Philippine President Ferdinand Marcos Jr promised to cut rice prices in half on the campaign trail. It hasn't worked out that way. Image: Twitter / The Blog 101

MANILA – Just weeks after appointing A-list technocrats to his cabinet, President-elect Ferdinand “Bongbong” Marcos Jr is showing his populist stripes.

The Filipino leader, who will officially be sworn in by the end of this month, has made the unprecedented move of appointing himself as incoming agriculture secretary, thus concurrently serving in key top positions in the next government.

The surprising move comes amid soaring inflation, as millions of Filipinos grapple with record-high energy and food costs.

According to the Philippine Statistics Authority, inflation hit 4.9% in April, the fastest pace in more than three years and way higher than the 2-4% inflation target band set by the Bangko Sentral ng Pilipinas (BSP) for 2022.

The Department of Energy, meanwhile, has warned of a “continuous increase” in gasoline prices for the foreseeable future, driven by the ongoing conflict in Ukraine.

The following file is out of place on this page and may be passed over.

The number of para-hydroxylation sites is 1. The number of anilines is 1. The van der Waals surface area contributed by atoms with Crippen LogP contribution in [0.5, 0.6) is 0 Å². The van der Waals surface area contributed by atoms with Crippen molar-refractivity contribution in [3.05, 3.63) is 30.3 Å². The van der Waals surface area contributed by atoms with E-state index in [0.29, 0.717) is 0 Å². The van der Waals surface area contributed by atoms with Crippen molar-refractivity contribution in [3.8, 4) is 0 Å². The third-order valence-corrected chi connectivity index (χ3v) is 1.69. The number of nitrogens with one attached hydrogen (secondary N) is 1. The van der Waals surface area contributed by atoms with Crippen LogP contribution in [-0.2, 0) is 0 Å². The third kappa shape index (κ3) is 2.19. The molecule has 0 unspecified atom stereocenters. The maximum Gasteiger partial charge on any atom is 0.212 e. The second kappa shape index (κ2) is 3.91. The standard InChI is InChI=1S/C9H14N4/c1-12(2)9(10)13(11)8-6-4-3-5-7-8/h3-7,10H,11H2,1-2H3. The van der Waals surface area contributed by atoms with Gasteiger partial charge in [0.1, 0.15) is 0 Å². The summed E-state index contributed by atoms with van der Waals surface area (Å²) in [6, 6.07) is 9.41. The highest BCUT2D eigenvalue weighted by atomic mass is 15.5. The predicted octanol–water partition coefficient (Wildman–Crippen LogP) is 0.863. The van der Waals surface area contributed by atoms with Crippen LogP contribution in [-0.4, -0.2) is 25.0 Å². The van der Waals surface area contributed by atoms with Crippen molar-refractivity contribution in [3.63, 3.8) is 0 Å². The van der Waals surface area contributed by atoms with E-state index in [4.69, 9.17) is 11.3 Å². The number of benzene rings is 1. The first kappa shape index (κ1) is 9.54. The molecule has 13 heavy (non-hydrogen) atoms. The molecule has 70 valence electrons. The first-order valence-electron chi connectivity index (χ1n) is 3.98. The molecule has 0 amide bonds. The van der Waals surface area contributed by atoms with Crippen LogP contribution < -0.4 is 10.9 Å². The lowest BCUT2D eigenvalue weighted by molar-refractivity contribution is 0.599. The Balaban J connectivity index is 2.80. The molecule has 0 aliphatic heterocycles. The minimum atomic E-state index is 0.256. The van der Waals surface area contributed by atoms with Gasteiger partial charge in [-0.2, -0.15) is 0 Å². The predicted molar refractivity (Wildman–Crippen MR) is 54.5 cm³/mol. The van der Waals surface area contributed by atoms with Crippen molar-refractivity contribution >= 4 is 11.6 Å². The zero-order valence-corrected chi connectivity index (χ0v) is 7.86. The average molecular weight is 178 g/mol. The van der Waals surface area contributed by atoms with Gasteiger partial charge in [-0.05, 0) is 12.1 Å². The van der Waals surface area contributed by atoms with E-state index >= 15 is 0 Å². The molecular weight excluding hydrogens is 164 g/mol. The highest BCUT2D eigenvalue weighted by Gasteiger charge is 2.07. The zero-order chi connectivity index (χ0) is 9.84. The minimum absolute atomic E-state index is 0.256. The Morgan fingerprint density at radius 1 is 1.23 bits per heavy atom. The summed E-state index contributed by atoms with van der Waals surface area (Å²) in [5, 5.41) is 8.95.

The incoming president’s critics claim he lacks the expertise and understanding of pricing mechanisms to transform the Philippines’ agricultural sector.

Others sense that the namesake son of a former Filipino dictator is merely engaging in pie-in-the-sky populism, particularly in regard to his promise to slash the price of staple foods by more than half.

In particular, he has claimed he will cut rice prices by more than half to 20 pesos (US$0.3704) per kilo.

To do this, Marcos has said there must be a regular and thorough inventory of rice harvests held by the Department of Agriculture (DA) and the National Food Authority (NFA), both of which will procure rice harvests from local farmers at higher and more competitive prices. According to Marcos, this will prevent rice cartels from controlling the supply.

A Filipino rice farm at harvest season. Photo: Twitter

Marcos likely realizes that well-targeted agricultural policies and programs will be key to maintaining his popularity and political stability after his recent landslide election win.